In this study, after a single pegaptanib treatment, significant NV regression occurred in all eyes by week 3. No eyes met the treatment failure criteria. More importantly, this regression was maintained throughout the study (fig 2). These results support our hypothesis and the fundamental assertion that VEGF165 plays an important role in the development and maintenance of pathological neovascularisation secondary to PDR.1224

Figure 2

Colour fundus photos and mid- and late-phase fluorescein angiograms in a pegaptanib-treated eye showing (A) active neovascularisation of the disc (NVD) with high-risk characteristics at baseline; (B) regression of NVD 3 weeks after pegaptanib treatment; and (C) complete regression of NVD 6 weeks after treatment. (D) Maintained regression of NVD at week 36.

The majority of PRP-treated eyes failed to regress completely at 36 weeks. At the end of the study, half of the eyes showed persistent active PDR. Seven eyes in the PRP-treated group met one or more of the criteria for treatment failure at week 3. All of these eyes received additional treatment with PRP and/or focal laser. Despite treatment, only one eye subsequently developed a dense VH at week 36, necessitating vitrectomy. In sharp contrast, none of the pegaptanib-treated eyes in this study required retinal laser or surgery at any point during the study.

The PRP-treated eyes exhibited a fluctuation in mean BCVA, with an eventual decrease below baseline at week 36. However, as mentioned, one subject in this group presented with a dense VH at week 36. If the BCVA data for this subject are removed from the analysis, the mean BCVA for this group is slightly greater than baseline at week 36.

These data suggest that VEGF blockade may be a safe and efficacious adjuvant treatment to PRP in PDR. It may also have the potential to reduce the overall amount of PRP treatment needed to treat PDR, thereby reducing the adverse effects associated with it. Furthermore, this treatment should help to prevent severe vision loss due to progression of NV and other complications associated with the more advanced stages of PDR. A study currently enrolling in our clinic is designed to help answer this question.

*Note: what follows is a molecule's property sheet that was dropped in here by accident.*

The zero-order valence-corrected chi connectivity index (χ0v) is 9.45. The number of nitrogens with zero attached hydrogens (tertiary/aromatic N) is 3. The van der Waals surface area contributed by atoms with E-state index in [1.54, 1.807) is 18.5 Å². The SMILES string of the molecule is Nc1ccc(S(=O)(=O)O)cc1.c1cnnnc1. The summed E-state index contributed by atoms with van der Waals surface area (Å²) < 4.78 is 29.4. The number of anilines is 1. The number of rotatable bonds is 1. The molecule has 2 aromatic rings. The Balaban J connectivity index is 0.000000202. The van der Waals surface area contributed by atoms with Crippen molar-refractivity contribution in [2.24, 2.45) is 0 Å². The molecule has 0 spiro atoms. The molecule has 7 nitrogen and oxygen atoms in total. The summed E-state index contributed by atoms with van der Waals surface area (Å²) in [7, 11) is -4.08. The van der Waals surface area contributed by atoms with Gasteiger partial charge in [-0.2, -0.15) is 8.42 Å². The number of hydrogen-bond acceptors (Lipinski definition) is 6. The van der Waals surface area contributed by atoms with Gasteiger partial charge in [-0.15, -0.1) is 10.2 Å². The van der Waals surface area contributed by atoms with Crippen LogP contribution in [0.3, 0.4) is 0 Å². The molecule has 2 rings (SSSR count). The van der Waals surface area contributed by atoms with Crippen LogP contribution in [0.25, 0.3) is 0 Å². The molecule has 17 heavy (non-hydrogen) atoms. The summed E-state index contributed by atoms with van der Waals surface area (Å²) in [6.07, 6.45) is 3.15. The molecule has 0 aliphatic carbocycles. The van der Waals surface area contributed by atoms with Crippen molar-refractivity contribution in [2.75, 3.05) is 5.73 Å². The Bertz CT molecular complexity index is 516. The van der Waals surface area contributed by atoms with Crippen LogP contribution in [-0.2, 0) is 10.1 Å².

Our findings also suggest that IVP is effective in reducing concomitant DME. A statistically significant difference was noted in the CMT between both groups at 36 weeks (p = 0.025)

With the results obtained in the current study, one could raise the possibility that greater benefit could be achieved with the combination of PRP and IVP rather than PRP or IVP alone. Currently an outgoing study by our group is evaluating the combination of PRP and IVP in the treatment for PDR. The interim results were presented at the Association for Research in Vision and Ophthalmology (ARVO) at Fort Lauderdale, Florida in 2008 (ARVO 2008 Session 331, poster A542).

Ultimately, we suggest that IVP produces marked and rapid short-term regression of diabetic NV. In some eyes, pegaptanib treatment may also reduce the severity of coexisting DME. Whether or not anti-VEGF therapy must be continued indefinitely is still a question that remains to be answered, and will require further study.

After concluding our study, we stopped recording data after the subjects exited the study, as the IRB would have required a new consent from the subjects to gather such data. On average, however, in most of the IVP-treated eyes, NV began to crop up at about 10–12 weeks in the clinic, requiring PRP.



  • Funding This study was supported by a grant from Pfizer, New York and (OSI) Eyetech, New York.

  • Competing interests VHG is a paid consultant and speaker for (OSI) Eyetech Pharmaceuticals.

  • Provenance and Peer review Not commissioned; externally peer reviewed.

  • Ethics approval Ethics approval was provided by Sterling Institutional Review Board.

  • Patient consent Obtained.

Linked Articles

  • At a glance
    Harminder S Dua Arun D Singh